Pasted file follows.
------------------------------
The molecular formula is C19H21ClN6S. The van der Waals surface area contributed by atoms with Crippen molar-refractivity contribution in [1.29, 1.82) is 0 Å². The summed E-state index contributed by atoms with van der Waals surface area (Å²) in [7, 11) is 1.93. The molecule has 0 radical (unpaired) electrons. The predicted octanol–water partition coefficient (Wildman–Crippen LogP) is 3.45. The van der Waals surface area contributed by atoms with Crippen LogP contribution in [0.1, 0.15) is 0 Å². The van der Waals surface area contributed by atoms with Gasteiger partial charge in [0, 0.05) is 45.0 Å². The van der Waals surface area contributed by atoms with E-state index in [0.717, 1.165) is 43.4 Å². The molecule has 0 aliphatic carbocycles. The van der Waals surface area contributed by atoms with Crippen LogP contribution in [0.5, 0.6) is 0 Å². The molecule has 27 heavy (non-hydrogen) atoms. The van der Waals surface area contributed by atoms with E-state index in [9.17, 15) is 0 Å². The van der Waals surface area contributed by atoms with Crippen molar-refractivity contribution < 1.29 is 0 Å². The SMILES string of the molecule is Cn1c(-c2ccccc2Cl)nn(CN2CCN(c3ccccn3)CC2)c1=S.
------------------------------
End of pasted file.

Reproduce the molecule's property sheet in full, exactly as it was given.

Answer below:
The molecular formula is C19H21ClN6S. The van der Waals surface area contributed by atoms with Crippen molar-refractivity contribution in [1.29, 1.82) is 0 Å². The summed E-state index contributed by atoms with van der Waals surface area (Å²) in [7, 11) is 1.93. The molecule has 0 radical (unpaired) electrons. The predicted octanol–water partition coefficient (Wildman–Crippen LogP) is 3.45. The van der Waals surface area contributed by atoms with Crippen LogP contribution in [0.1, 0.15) is 0 Å². The van der Waals surface area contributed by atoms with Gasteiger partial charge in [0, 0.05) is 45.0 Å². The van der Waals surface area contributed by atoms with E-state index in [0.717, 1.165) is 43.4 Å². The molecule has 0 aliphatic carbocycles. The van der Waals surface area contributed by atoms with Crippen LogP contribution in [0.5, 0.6) is 0 Å². The molecule has 27 heavy (non-hydrogen) atoms. The van der Waals surface area contributed by atoms with E-state index in [9.17, 15) is 0 Å². The van der Waals surface area contributed by atoms with Crippen molar-refractivity contribution < 1.29 is 0 Å². The SMILES string of the molecule is Cn1c(-c2ccccc2Cl)nn(CN2CCN(c3ccccn3)CC2)c1=S.